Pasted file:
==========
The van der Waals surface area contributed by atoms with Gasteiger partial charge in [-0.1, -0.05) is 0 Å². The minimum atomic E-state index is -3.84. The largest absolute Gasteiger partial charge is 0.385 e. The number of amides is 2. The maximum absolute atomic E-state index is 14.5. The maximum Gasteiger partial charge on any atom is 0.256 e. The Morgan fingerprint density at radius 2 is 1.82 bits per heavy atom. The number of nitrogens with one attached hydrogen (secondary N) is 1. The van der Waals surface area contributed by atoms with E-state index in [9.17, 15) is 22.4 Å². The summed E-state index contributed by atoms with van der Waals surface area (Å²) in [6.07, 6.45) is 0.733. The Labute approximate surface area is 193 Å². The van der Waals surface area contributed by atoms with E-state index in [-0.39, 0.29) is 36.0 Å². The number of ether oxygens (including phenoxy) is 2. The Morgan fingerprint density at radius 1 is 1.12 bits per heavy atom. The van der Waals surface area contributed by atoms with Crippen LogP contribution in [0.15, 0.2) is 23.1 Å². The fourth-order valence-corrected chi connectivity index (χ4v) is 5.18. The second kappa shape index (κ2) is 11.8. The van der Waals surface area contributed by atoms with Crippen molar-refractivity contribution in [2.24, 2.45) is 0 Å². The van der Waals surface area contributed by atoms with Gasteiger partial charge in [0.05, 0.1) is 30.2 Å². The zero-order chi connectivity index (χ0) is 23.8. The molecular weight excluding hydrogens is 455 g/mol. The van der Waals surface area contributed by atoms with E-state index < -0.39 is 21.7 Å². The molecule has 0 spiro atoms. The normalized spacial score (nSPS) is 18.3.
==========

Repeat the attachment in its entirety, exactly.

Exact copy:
The van der Waals surface area contributed by atoms with Gasteiger partial charge in [-0.1, -0.05) is 0 Å². The minimum atomic E-state index is -3.84. The largest absolute Gasteiger partial charge is 0.385 e. The number of amides is 2. The maximum absolute atomic E-state index is 14.5. The maximum Gasteiger partial charge on any atom is 0.256 e. The Morgan fingerprint density at radius 2 is 1.82 bits per heavy atom. The number of nitrogens with one attached hydrogen (secondary N) is 1. The van der Waals surface area contributed by atoms with E-state index in [9.17, 15) is 22.4 Å². The summed E-state index contributed by atoms with van der Waals surface area (Å²) in [6.07, 6.45) is 0.733. The Labute approximate surface area is 193 Å². The van der Waals surface area contributed by atoms with E-state index in [-0.39, 0.29) is 36.0 Å². The number of ether oxygens (including phenoxy) is 2. The Morgan fingerprint density at radius 1 is 1.12 bits per heavy atom. The van der Waals surface area contributed by atoms with Crippen LogP contribution in [0.15, 0.2) is 23.1 Å². The fourth-order valence-corrected chi connectivity index (χ4v) is 5.18. The second kappa shape index (κ2) is 11.8. The van der Waals surface area contributed by atoms with Crippen molar-refractivity contribution in [2.24, 2.45) is 0 Å². The van der Waals surface area contributed by atoms with Gasteiger partial charge in [0.05, 0.1) is 30.2 Å². The zero-order chi connectivity index (χ0) is 23.8. The molecular weight excluding hydrogens is 455 g/mol. The van der Waals surface area contributed by atoms with E-state index < -0.39 is 21.7 Å². The molecule has 0 spiro atoms. The normalized spacial score (nSPS) is 18.3.